The core of dynamic programming: recursion with memorization. Breaking a big problem into small sub-problems and only computing each sub-problem once.

Notice dynamic programming is an algorithm that will essentially search the entire solution space

It’s usually helpful to think what’s the last step in your solution (top-down) and what sub-problem will it generate. But when it comes to building the solution, we usually prefer doing it bottom-up. This will be discussed more in later examples.

## Weighed Interval Scheduling

Problem statement: Given an array of tasks containing start time, end time, and weight, Arr = [(s_1, e_1, v_1) … (s_n, e_n, v_n)]. Find a valid schedule that maximax the value. Notice a valid schedule refers that for any task i and task j in a schedule, task i and task j are not overlapping.

When it comes to intervals, a common technique is to sort all intervals by their ending time. This is pretty much the same as in the non-weighed interval scheduling, a special case that can be solved by using the greedy algorithm.

After sorting all intervals by their end time, it’s easy to find out for any task i, what are all the tasks that don’t overlap with it? Just do a binary search to find the last task j that finishes before task i start, i.e. f_j <= s_i. And all tasks from index 0 to j, inclusive, are not overlapping with task i. We can sort the original task array and find out **the last non-overlapping index for each task, p(i)**, in O(n*lg(n)) time.

Then, just consider the last interval in our sorted array. Do we take it or not? What are the subproblems?

Say OPT(i) means the maximum value we can get in intervals 0 to i, inclusive. Then just consider the last interval in our sorted interval array. There are only two cases:

- if we take it, we gain a value of v_i, but we lose the oppotunity to take all intervals from p(i) + 1 to i – 1. The sub-problem problem becomes what is the maximum value we can get from intervals 0 to p(i), i.e. OPT(p(i))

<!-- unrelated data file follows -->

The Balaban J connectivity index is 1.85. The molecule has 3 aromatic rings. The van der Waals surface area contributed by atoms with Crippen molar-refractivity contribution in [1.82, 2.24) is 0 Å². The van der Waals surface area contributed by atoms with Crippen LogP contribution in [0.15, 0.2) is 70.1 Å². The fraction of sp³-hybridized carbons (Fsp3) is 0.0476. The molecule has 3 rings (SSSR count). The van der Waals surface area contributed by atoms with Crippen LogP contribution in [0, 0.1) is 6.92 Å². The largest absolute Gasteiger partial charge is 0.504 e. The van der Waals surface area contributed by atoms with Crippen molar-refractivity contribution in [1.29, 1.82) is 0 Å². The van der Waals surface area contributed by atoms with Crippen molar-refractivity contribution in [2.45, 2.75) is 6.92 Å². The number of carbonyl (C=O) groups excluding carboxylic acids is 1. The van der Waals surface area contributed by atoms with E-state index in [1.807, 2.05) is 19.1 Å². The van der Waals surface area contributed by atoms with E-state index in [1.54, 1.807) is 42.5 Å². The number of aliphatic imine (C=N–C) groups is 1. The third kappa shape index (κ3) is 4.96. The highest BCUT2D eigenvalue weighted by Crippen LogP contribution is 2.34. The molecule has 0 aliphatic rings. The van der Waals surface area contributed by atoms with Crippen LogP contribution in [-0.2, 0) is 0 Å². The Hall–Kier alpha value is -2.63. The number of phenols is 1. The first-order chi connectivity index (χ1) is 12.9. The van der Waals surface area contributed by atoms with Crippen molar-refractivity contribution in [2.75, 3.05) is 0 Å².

- if we drop task i, the sub-problem becomes what is the maximum value we can get from interval 0 to i – 1

Thus, the recurrence formula is

OPT(i) = Max(OPT(p(i)) + v_i, OPT(i-1))

The base case is simply is we have no intervals left, OPT(-1) = 0

When it comes to building the function, we can start computing the value of OPT(0) and then OPT(1), …

The total time complexity for this recurrence is just O(n) since we are looping n times and in each interaction, the time used is only O(1)

Thus the total time complexity is O(n * lg(n)) and space O(n)

## 0/1 Knapsack

Problem statement: given an array of items, each item has a weight and value, Arr = [(w_1, v_1) … (w_n, v_n)], and given a total weight constrain W. What is the maximum value we can get such that the total weight is less than W.

This is pretty much the same as the previous problem.

Consider the last item i, there are only two cases:

- If we take it, we gain a value of v_i but use part of the weight constrain, w_i, the subproblem is what are the maximum value we can get in item index from 0 to i-1 under the updated constrain W – w_i
- If we drop it, the subproblem is simply finding the maximum value in item index from 0 to i-1 under the original constrain W

Thus, we can define OPT(i,W): the maximum value in items index from 0 to i under the constrain W, and our recurrence formula is

OPT(i, W) = Max(OPT(i-1, W-w_i) + v_i, OPT(i-1, W))

The base case is either if we run out of W, i.e. W = 0, or we don’t have any items left, i.e. i = -1. In such cases, the maximum value is just 0

Overall time complexity O(W*n)

Notice this is not an efficient solution since the time complexity is has a polynomial of an input value W. We call such algorithm has pseudo-polynomial time complexity.

## Sequence Alignment

Problem statement: Given two strings, str1 and str2. What is the minimum number of operations(add, revise and delete) we need to make these two strings identical?

The idea is similar, consider the last char in str1, i.e. str1[i], and the last char in str2, i.e. str2[j]. What are the possible cases and subproblems?

- If str1[i] == str2[j], we don’t need to perform any operation and we just need to find out what is the number of operations needed to align str1[:i-1] and str2[:j-1]. This seems like a subproblem that can be solved recursively.